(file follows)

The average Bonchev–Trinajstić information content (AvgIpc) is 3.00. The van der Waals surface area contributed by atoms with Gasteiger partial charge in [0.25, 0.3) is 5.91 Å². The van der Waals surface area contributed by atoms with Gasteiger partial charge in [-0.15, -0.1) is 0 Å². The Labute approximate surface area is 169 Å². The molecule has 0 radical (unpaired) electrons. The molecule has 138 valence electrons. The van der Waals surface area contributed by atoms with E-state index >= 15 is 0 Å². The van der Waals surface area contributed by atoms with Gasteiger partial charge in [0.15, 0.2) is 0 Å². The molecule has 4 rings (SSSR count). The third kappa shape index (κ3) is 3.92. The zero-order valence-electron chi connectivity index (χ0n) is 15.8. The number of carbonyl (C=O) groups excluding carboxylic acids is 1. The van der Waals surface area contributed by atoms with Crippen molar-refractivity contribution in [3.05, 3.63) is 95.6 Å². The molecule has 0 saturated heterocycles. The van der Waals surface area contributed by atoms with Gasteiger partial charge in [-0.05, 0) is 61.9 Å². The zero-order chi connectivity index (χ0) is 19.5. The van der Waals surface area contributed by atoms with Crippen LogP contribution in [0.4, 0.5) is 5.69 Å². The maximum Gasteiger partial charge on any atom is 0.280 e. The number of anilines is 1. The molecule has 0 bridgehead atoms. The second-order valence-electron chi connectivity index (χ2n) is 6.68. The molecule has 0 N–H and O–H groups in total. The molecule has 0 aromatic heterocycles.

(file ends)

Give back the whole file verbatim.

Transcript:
The average Bonchev–Trinajstić information content (AvgIpc) is 3.00. The van der Waals surface area contributed by atoms with Gasteiger partial charge in [0.25, 0.3) is 5.91 Å². The van der Waals surface area contributed by atoms with Gasteiger partial charge in [-0.15, -0.1) is 0 Å². The Labute approximate surface area is 169 Å². The molecule has 0 radical (unpaired) electrons. The molecule has 138 valence electrons. The van der Waals surface area contributed by atoms with E-state index >= 15 is 0 Å². The van der Waals surface area contributed by atoms with Gasteiger partial charge in [0.15, 0.2) is 0 Å². The molecule has 4 rings (SSSR count). The third kappa shape index (κ3) is 3.92. The zero-order valence-electron chi connectivity index (χ0n) is 15.8. The number of carbonyl (C=O) groups excluding carboxylic acids is 1. The van der Waals surface area contributed by atoms with Crippen molar-refractivity contribution in [3.05, 3.63) is 95.6 Å². The molecule has 0 saturated heterocycles. The van der Waals surface area contributed by atoms with Gasteiger partial charge in [-0.05, 0) is 61.9 Å². The zero-order chi connectivity index (χ0) is 19.5. The van der Waals surface area contributed by atoms with Crippen LogP contribution in [0.4, 0.5) is 5.69 Å². The maximum Gasteiger partial charge on any atom is 0.280 e. The number of anilines is 1. The molecule has 0 bridgehead atoms. The second-order valence-electron chi connectivity index (χ2n) is 6.68. The molecule has 0 N–H and O–H groups in total. The molecule has 0 aromatic heterocycles.